How To Discover Your DEADLINES and OPTIONS in Your Injury Case — For Free!

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April 1  

What Are The Other Options For Your Injury Case?

I received a call from a man yesterday who said that although he had been hurt at work, it was also possible that a third party was to blame for the accident. In other words, he had been hurt at work but someone else was to blame for the injury. I want to talk to you about your options and deadlines in your injury case. As I've explained in other articles, this means that you might have a third-party case as well as a worker's compensation claim. A classic example is if you work as a company driver and are on the clock when you get hurt for any reason related to your job; in that case, workers’ comp would apply.

Deadlines For Your Injury Case

The first thing that happened in a relatively brief telephone consultation is that this guy was hurt six years ago, so I had to explain to him that the window for filing a workers' compensation case is typically three years from the date of the injury. However, if you get hurt because a car runs into your truck or your delivery car and it's their fault, you're entitled to do workers' comp and sue the other person. For instance, the limit in a vehicle accident lawsuit is two years after the collision, but depending on the defendants, it can be less time, which is another reason you should consult a lawyer in any damage case. I was forced to remind them that there are deadlines in these cases, and if they miss one they’re in danger because they can't file a lawsuit after that and they’re probably never going to get any money to cover their medical expenses, time away from work, and other expenses. 

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Employee Vs Independent Contractor

The other revelation I made when interviewing him was that he is most likely an independent contractor rather than an employee, which means that if you work for someone, you are either an employee or an independent contractor. When working for one person, practically everyone used to be considered an employee, but throughout the years, there has been a tremendous surge of people wanting to designate their staff as independent contractors.

What benefit does that have for an employer, exactly? The benefit for an employer is that they just have to pay a 10 and don't have to pay for benefits or workers' compensation insurance. They simply receive a check for their compensation, and since you don't have to figure out federal tax, state tax withholdings, and all that other stuff, and you don't have employees, you also don't have to pay into any payroll funds for unemployment insurance, Medicare, Medicaid, or other expenses every quarter. The problem is that if you are an independent contractor under Illinois law, you are not protected by workers’ compensation laws. This is what happened with this guy; it sounded to me like he was not covered by workers’ compensation. There are benefits to paperwork reduction, and it is cheaper for employers to do it that way. Employers can get around this by having you purchase your own workers' compensation insurance, which they then withhold from your pay.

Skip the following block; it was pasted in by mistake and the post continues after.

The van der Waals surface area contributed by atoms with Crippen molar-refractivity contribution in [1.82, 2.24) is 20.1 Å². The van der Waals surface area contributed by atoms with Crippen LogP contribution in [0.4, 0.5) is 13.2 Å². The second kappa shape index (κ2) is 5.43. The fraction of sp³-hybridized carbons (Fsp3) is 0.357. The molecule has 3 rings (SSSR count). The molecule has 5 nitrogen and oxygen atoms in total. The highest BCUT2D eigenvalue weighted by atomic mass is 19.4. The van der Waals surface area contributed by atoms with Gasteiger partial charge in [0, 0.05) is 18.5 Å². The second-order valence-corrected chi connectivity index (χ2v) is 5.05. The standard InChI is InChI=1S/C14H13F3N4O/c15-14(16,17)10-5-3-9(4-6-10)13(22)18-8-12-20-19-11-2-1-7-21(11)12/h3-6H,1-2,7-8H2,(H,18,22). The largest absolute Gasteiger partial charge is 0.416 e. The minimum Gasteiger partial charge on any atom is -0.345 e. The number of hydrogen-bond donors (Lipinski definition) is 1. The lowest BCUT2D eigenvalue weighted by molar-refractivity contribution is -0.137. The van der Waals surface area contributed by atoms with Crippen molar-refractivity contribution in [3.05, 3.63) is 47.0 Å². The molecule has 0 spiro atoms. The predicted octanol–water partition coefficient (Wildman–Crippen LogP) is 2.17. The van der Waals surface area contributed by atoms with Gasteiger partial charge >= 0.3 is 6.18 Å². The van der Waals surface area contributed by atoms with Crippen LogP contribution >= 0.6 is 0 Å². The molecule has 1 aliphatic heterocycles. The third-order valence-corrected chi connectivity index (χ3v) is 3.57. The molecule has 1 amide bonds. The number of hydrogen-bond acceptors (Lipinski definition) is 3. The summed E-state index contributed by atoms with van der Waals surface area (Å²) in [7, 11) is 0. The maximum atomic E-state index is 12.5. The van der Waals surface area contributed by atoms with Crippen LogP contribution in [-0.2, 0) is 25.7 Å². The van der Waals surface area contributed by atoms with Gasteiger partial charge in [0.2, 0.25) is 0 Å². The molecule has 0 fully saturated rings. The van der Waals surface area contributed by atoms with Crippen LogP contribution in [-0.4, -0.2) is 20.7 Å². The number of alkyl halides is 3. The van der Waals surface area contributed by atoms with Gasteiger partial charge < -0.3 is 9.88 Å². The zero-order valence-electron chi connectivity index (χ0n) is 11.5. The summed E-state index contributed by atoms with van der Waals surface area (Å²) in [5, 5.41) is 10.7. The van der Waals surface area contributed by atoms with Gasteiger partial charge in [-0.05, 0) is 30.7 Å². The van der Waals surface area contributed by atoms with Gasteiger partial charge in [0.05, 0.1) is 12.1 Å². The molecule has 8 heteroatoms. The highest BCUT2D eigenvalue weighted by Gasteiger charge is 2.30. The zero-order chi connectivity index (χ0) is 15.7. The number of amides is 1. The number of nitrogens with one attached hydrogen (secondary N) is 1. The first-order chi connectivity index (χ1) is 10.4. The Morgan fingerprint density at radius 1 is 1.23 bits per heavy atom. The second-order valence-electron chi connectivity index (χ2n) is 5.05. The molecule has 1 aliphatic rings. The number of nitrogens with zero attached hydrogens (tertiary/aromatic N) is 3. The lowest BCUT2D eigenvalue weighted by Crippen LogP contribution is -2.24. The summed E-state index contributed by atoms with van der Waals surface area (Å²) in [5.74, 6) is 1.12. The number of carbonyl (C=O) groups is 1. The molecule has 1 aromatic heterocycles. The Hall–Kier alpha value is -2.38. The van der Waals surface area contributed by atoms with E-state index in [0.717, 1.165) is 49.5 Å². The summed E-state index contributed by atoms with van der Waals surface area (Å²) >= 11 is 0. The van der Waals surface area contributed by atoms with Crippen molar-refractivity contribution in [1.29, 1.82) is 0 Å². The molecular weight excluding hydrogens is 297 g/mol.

Purchase Your Own Worker's Comp Insurance

If you work in a scenario like that, I strongly advise you to purchase your own workers' compensation insurance for an individual. In those situations, it is not that expensive, but you'll be so pleased you bought it if, God forbid, you are in a catastrophic accident or suffer a significant injury at work. There are many people out they’re driving around without auto insurance, driving with expired auto insurance, or driving with insufficient coverage. As a result, you should think about raising your car auto limit because it protects you, your family, and your passengers from underinsured and uninsured drivers. The current Illinois statutory limitations, or the minimum coverage required for motor insurance, are only $25,000, and medical expenses are astronomically expensive.

My point is that I found this conversation with this man to be interesting because he called me and said that he believed he had a strong case and that he only wanted to know his options. It's true that in just a few minutes of talking to me, I was able to break down what his options were, but he didn't have many, unfortunately. Due to my conclusion that he is not an employee and the fact that he has a deadline issue, this is not a workers’ compensation case. So I was able to direct him to a social security disability attorney who may assist him in appealing his denial of benefits. And for that reason, I always advise people to obtain a free consultation if they have any questions or worries. The consultation may be with me or with someone else; obviously, I prefer it to be with me, but it can be with anybody and is always free. It normally happens over the phone, and if you have a skilled lawyer, they will be able to speak with you quickly, get to the bottom of the matter, and inform you of your alternatives. 

The reason this post is about options and deadlines is that they are the two things you need to know when you obtain legal advice. You can find out what your deadlines are and what your alternatives are for free by speaking with a lawyer during a free consultation. I hope this information is helpful.

If you have any further questions concerning this type of injury, you should schedule a free appointment. You may reach me at 312 500 4500 at any time of day or night, 365 days a year.

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About the author - Scott D. DeSalvo

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